Last month saw the launch of Sainsbury’s #FoodDancing, the first ad campaign from its new agency, Wieden+Kennedy. The ad introduced a new style to the supermarket’s advertising, shot in black and white on handheld cameras. The campaign also featured the obligatory hashtag, #FoodDancing.
This post looks at the effectiveness of the social media campaign. Has #FoodDancing inspired UK consumers? How well has the brand harnessed shared media and consumer advocacy?
#FoodDancing on social media: owned channels
As is the norm these days Sainsbury’s #FoodDancing campaign was pushed heavily on the brand’s owned channels with content across the retailer’s Facebook, Instagram, Twitter and YouTube accounts. Filming the ads using real consumers in their own kitchens has given the brand loads of content to play with. As a result there’s loads of different videos for use across social and digital. The table below shows the number of views by channel for the campaign specific videos.
Consumption of the videos is very good with Facebook and Twitter accounting for the bulk. That’s no surprise as the brand enjoys bigger audiences on these two social networks. Paid media features heavily too and unsurprisingly, videos that were boosted got much higher viewing levels. Despite this, these are decent results and will have raised brand awareness among social audiences.
Shared media: are consumers #FoodDancing?
Sainsbury’s have certainly given the food dancing campaign a lot of brand love on its owned social media channels. But what’s the impact on consumer behaviour been? Has it driven conversations around the brand? We’ve looked at the shared media impact. We’ve plugged our monitoring software, Pulsar in and looked at campaign mentions on Twitter over the first month’s activity.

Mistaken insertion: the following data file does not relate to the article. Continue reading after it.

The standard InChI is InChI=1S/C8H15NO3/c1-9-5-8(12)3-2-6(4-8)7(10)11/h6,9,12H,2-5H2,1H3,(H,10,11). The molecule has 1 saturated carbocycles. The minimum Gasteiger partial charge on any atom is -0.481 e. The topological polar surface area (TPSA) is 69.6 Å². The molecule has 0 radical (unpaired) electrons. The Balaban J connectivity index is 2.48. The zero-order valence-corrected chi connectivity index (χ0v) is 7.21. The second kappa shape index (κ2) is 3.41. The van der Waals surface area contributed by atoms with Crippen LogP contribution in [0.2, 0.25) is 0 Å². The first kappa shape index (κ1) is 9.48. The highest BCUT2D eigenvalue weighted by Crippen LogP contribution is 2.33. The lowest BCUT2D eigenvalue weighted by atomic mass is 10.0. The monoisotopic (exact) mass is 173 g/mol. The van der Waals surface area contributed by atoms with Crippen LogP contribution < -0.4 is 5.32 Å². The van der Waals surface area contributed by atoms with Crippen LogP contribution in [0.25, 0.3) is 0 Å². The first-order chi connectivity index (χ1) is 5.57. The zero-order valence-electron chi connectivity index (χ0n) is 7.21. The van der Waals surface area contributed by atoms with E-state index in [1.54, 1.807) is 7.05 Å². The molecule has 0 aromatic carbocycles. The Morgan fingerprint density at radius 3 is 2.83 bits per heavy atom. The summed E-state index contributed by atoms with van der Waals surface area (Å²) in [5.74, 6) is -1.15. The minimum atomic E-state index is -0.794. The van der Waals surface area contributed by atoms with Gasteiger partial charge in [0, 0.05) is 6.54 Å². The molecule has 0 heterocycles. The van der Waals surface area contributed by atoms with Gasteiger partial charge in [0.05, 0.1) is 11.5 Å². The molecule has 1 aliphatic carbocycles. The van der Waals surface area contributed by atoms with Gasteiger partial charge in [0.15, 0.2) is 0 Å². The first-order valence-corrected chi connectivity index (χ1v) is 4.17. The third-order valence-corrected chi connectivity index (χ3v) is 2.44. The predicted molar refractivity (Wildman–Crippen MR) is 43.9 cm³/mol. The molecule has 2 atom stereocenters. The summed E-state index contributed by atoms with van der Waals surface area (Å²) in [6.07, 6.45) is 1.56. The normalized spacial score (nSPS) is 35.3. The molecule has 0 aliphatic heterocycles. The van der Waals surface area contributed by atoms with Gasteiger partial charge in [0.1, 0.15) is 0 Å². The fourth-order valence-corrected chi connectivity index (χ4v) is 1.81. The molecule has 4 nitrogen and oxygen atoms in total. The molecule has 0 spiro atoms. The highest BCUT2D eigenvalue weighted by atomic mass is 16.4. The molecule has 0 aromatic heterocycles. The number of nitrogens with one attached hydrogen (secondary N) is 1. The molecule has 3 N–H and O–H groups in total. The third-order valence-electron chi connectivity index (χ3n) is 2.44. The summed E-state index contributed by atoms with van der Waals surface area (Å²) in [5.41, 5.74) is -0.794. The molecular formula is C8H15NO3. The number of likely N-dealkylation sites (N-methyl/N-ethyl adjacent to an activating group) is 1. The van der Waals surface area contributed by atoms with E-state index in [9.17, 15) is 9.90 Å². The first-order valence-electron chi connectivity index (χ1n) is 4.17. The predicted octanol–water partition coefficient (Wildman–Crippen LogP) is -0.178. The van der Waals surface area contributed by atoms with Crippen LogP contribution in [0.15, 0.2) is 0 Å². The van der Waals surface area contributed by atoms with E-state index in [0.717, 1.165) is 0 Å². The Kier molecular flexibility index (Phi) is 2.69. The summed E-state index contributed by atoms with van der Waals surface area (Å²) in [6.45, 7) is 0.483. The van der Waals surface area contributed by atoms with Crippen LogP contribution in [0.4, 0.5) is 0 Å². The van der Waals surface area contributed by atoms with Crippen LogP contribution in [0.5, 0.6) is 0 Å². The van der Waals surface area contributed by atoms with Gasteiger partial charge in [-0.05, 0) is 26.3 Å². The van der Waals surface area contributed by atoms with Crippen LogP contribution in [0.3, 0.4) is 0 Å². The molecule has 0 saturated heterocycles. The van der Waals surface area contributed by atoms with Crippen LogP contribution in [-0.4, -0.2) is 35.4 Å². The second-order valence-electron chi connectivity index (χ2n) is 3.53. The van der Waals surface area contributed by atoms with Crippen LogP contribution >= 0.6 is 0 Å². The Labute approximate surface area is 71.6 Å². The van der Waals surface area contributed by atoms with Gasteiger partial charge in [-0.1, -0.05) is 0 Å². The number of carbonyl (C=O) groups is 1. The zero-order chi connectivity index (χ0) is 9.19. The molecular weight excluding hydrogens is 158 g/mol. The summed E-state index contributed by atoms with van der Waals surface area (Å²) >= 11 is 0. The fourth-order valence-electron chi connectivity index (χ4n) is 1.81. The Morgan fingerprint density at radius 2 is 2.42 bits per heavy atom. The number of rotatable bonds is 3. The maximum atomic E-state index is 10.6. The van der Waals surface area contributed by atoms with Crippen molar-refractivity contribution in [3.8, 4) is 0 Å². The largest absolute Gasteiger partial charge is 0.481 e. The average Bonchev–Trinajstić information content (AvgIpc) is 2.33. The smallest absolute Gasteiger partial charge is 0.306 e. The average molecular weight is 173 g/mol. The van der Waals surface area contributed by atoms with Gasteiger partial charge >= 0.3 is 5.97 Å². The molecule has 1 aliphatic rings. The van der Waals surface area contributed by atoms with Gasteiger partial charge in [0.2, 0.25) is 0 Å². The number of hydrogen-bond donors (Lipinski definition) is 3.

In the first month of the campaign there were 4,500 social media mentions. As the graph above shows almost half took place on the day the campaign launched. There were two further days with decent levels of engagement with the campaign. There were some clever elements with Louise Redknapp food dancing with her father-in-law. This was a great way to reach newer audiences tapping into her 121,000 followers. Despite this there was a constant, low-level of engagement. As you’d expect the number of consumers submitting videos of themselves #FoodDancing was very low.
Sainsbury’s #FoodDancing: a welcome return to brand
Do we think Sainsbury’s #FoodDancing is a social hit or miss? Attempting to create virality through consumer-generated content was always going to be a struggle. Do people really dance in the kitchen? There’s no evidence that this is a trend. It’s going to be equally challenging to maintain high levels of consumer advocacy for an ad campaign over the long-term.
Perhaps the real strengths of the campaign are in its brand impact. The social media advertising has worked, getting the ads in front of a lot of consumers. This shows that social media is central to reaching and engaging younger consumers.
Perhaps more importantly, its celebration of the joy of cooking/food is a welcome return to brand advertising. That’s where it really works. It’s reminding consumers of Sainsbury’s USP and avoiding price competition. As an example of well executed brand advertising Sainsbury’s #FoodDancing definitely hits the spot.
* Image © Sainsbury’s plc via www.davidsykes.com